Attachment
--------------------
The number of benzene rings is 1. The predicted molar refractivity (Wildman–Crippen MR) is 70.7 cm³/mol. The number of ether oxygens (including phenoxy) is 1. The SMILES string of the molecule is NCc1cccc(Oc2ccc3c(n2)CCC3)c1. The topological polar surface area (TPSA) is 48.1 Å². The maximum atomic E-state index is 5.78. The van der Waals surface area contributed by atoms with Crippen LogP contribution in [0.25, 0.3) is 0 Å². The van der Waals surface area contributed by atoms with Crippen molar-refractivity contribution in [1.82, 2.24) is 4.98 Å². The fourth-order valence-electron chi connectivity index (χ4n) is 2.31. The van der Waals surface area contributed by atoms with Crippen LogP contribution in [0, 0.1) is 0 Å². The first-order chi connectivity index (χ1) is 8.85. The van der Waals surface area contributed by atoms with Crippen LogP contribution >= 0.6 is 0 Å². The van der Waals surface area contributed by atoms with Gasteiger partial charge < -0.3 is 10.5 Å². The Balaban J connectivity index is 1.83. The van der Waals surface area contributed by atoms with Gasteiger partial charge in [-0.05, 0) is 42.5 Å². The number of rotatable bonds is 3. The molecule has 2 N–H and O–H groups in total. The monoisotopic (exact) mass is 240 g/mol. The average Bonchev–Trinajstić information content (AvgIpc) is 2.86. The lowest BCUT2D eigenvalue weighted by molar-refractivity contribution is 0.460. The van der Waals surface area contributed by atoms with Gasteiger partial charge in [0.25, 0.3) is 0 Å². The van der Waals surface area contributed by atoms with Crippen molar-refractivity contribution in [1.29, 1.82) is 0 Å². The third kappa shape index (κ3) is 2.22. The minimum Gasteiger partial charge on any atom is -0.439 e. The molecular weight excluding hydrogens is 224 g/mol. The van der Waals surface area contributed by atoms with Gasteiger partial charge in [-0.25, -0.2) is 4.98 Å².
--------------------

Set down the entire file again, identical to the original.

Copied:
The number of benzene rings is 1. The predicted molar refractivity (Wildman–Crippen MR) is 70.7 cm³/mol. The number of ether oxygens (including phenoxy) is 1. The SMILES string of the molecule is NCc1cccc(Oc2ccc3c(n2)CCC3)c1. The topological polar surface area (TPSA) is 48.1 Å². The maximum atomic E-state index is 5.78. The van der Waals surface area contributed by atoms with Crippen LogP contribution in [0.25, 0.3) is 0 Å². The van der Waals surface area contributed by atoms with Crippen molar-refractivity contribution in [1.82, 2.24) is 4.98 Å². The fourth-order valence-electron chi connectivity index (χ4n) is 2.31. The van der Waals surface area contributed by atoms with Crippen LogP contribution in [0, 0.1) is 0 Å². The first-order chi connectivity index (χ1) is 8.85. The van der Waals surface area contributed by atoms with Crippen LogP contribution >= 0.6 is 0 Å². The van der Waals surface area contributed by atoms with Gasteiger partial charge < -0.3 is 10.5 Å². The Balaban J connectivity index is 1.83. The van der Waals surface area contributed by atoms with Gasteiger partial charge in [-0.05, 0) is 42.5 Å². The number of rotatable bonds is 3. The molecule has 2 N–H and O–H groups in total. The monoisotopic (exact) mass is 240 g/mol. The average Bonchev–Trinajstić information content (AvgIpc) is 2.86. The lowest BCUT2D eigenvalue weighted by molar-refractivity contribution is 0.460. The van der Waals surface area contributed by atoms with Gasteiger partial charge in [0.25, 0.3) is 0 Å². The van der Waals surface area contributed by atoms with Crippen molar-refractivity contribution in [1.29, 1.82) is 0 Å². The third kappa shape index (κ3) is 2.22. The minimum Gasteiger partial charge on any atom is -0.439 e. The molecular weight excluding hydrogens is 224 g/mol. The van der Waals surface area contributed by atoms with Gasteiger partial charge in [-0.25, -0.2) is 4.98 Å².